He said union members rejected the agency’s offer of a 10 per cent pay rise in December because they wanted the money to instead be invested in the fire service.
«The disagreement is about what’s necessary to put in an agreement to ensure that community safety is protected,» Mr McConville said.
Mr McConville said half the pay rise offer was contingent on removing the requirement that the Emergency Services Agency must agree with the union on standards concerning fire stations, uniforms and protective clothing, recruitment and training issues.
He said the remainder of the pay rise was offered in exchange for removing workers’ compensation make-up pay, allowing the recruitment of senior officers from other jurisdictions ahead of local candidates, and consenting to the introduction of mandatory health and fitness assessments for firefighters.
«We would prefer that instead of putting money in firefighters’ pockets, [as an incentive] for them to give up conditions, that the government invest in community safety to support a modern fire service for the ACT,» Mr McConville said.
«What we’re saying with the 10 per cent [pay rise] offer is that we think it’s more important for that to go into additional firefighters, additional equipment and training for firefighters.»
Mr McConville said the union was seeking «a package to create a modern fire service for the ACT», including an extra 204 firefighters during the lifespan of the next four-year bargaining agreement.
He said the additional firefighters were needed for a variety of reasons, including to staff new fire stations in the city and the Molonglo Valley, an upgraded Ainslie Fire Station and ACT Fire and Rescue’s new aerial pumper appliance.
ACT Fire and Rescue has an available budget for 344 firefighters. An extra 204 would take the total to 548 – a 59 per cent increase in the workforce.
The union is also pushing for the new bargaining agreement to include improved training and mandatory skills assessments for firefighters, a firefighter wellbeing package, and minimum standards for fire station construction and renovation.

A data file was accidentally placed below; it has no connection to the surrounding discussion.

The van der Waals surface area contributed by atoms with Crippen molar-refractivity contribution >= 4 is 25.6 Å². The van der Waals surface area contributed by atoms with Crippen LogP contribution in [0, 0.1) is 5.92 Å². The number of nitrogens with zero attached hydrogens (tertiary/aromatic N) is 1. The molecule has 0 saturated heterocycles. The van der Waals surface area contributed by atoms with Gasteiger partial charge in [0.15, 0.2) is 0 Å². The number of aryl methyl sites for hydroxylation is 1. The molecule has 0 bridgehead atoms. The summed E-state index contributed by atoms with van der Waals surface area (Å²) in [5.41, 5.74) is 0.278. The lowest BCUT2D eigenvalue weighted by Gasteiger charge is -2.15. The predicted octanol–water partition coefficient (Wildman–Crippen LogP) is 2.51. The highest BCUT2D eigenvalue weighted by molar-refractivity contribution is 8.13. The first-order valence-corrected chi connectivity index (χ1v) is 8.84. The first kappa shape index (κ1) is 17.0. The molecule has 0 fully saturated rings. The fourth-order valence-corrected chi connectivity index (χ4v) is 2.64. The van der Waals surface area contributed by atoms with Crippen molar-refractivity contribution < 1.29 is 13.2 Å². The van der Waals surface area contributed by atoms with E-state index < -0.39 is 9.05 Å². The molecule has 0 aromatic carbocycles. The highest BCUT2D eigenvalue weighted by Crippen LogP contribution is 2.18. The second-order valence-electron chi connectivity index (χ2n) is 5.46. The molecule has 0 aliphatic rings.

In a statement, Emergency Services Agency commissioner Dominic Lane said the agency had sought an urgent meeting with the union to clarify some of the proposed forms of industrial action.
«The ESA will also be seeking the union’s assurance that these actions will not affect public safety,» Mr Lane said.
«The ESA will continue to work with the [union], and will abide by any Fair Work Commission rulings.»
The United Firefighters Union has more than 330 members in the ACT.
For industrial action to take place, more than half the union’s eligible members would have to vote in a protected action ballot, and more than half of those taking part would need to vote in favour of industrial action.
Mr McConville said the forms of industrial action proposed by the union included placing limitations on work in ways that would reduce output and efficiency.
He said firefighters might also display union campaign material in the workplace, and stop work to communicate with the public and the media about why they were taking industrial action.
«No industrial action will affect public safety,» Mr McConville said.
«That would be against the ethos of our membership and against the law.»
Blake Foden is a reporter at the Sunday Canberra Times. He has worked as a journalist in Australia, New Zealand and the UK.